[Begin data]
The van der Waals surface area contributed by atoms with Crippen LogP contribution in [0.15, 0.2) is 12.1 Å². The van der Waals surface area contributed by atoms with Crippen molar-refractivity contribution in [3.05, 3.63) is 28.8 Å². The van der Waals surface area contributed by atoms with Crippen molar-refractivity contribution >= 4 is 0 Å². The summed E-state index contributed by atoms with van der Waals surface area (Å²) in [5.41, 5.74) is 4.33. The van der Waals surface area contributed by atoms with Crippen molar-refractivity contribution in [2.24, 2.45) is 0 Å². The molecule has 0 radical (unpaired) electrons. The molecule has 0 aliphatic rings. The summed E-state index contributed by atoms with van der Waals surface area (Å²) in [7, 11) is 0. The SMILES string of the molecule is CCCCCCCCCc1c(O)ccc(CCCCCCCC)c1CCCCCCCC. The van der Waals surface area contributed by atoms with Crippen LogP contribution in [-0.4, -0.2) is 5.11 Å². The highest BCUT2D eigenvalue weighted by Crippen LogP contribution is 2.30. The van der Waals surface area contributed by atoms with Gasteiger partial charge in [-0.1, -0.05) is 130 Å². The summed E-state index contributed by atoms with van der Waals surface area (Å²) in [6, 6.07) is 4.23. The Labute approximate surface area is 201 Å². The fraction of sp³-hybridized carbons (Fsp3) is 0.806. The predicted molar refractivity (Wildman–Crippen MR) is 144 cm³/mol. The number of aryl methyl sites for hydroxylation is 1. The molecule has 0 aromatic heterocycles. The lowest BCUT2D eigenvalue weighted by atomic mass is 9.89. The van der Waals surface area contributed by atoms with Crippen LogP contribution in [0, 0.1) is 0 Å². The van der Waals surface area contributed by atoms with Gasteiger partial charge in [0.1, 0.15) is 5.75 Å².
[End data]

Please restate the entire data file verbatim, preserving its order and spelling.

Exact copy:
The van der Waals surface area contributed by atoms with Crippen LogP contribution in [0.15, 0.2) is 12.1 Å². The van der Waals surface area contributed by atoms with Crippen molar-refractivity contribution in [3.05, 3.63) is 28.8 Å². The van der Waals surface area contributed by atoms with Crippen molar-refractivity contribution >= 4 is 0 Å². The summed E-state index contributed by atoms with van der Waals surface area (Å²) in [5.41, 5.74) is 4.33. The van der Waals surface area contributed by atoms with Crippen molar-refractivity contribution in [2.24, 2.45) is 0 Å². The molecule has 0 radical (unpaired) electrons. The molecule has 0 aliphatic rings. The summed E-state index contributed by atoms with van der Waals surface area (Å²) in [7, 11) is 0. The SMILES string of the molecule is CCCCCCCCCc1c(O)ccc(CCCCCCCC)c1CCCCCCCC. The van der Waals surface area contributed by atoms with Crippen LogP contribution in [-0.4, -0.2) is 5.11 Å². The highest BCUT2D eigenvalue weighted by Crippen LogP contribution is 2.30. The van der Waals surface area contributed by atoms with Gasteiger partial charge in [-0.1, -0.05) is 130 Å². The summed E-state index contributed by atoms with van der Waals surface area (Å²) in [6, 6.07) is 4.23. The Labute approximate surface area is 201 Å². The fraction of sp³-hybridized carbons (Fsp3) is 0.806. The predicted molar refractivity (Wildman–Crippen MR) is 144 cm³/mol. The number of aryl methyl sites for hydroxylation is 1. The molecule has 0 aromatic heterocycles. The lowest BCUT2D eigenvalue weighted by atomic mass is 9.89. The van der Waals surface area contributed by atoms with Crippen LogP contribution in [0, 0.1) is 0 Å². The van der Waals surface area contributed by atoms with Gasteiger partial charge in [0.1, 0.15) is 5.75 Å².